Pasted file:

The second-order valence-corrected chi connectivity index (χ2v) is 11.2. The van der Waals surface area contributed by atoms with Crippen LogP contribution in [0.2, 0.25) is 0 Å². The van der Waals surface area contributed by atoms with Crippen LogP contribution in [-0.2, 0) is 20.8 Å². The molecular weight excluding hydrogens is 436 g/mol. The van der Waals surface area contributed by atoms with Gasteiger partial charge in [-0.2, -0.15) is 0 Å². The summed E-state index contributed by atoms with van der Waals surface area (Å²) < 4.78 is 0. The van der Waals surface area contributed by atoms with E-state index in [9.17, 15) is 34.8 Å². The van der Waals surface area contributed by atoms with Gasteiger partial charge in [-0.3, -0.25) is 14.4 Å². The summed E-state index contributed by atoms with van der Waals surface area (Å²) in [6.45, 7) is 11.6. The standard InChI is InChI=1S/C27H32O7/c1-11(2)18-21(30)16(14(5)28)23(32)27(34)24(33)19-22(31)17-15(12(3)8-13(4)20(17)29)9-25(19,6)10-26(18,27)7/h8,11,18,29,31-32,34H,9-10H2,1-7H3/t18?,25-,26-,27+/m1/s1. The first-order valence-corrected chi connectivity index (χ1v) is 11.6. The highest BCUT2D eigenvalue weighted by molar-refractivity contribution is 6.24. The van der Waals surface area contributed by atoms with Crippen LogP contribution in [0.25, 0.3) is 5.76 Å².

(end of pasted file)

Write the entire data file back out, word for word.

The second-order valence-corrected chi connectivity index (χ2v) is 11.2. The van der Waals surface area contributed by atoms with Crippen LogP contribution in [0.2, 0.25) is 0 Å². The van der Waals surface area contributed by atoms with Crippen LogP contribution in [-0.2, 0) is 20.8 Å². The molecular weight excluding hydrogens is 436 g/mol. The van der Waals surface area contributed by atoms with Gasteiger partial charge in [-0.2, -0.15) is 0 Å². The summed E-state index contributed by atoms with van der Waals surface area (Å²) < 4.78 is 0. The van der Waals surface area contributed by atoms with E-state index in [9.17, 15) is 34.8 Å². The van der Waals surface area contributed by atoms with Gasteiger partial charge in [-0.3, -0.25) is 14.4 Å². The summed E-state index contributed by atoms with van der Waals surface area (Å²) in [6.45, 7) is 11.6. The standard InChI is InChI=1S/C27H32O7/c1-11(2)18-21(30)16(14(5)28)23(32)27(34)24(33)19-22(31)17-15(12(3)8-13(4)20(17)29)9-25(19,6)10-26(18,27)7/h8,11,18,29,31-32,34H,9-10H2,1-7H3/t18?,25-,26-,27+/m1/s1. The first-order valence-corrected chi connectivity index (χ1v) is 11.6. The highest BCUT2D eigenvalue weighted by molar-refractivity contribution is 6.24. The van der Waals surface area contributed by atoms with Crippen LogP contribution in [0.25, 0.3) is 5.76 Å².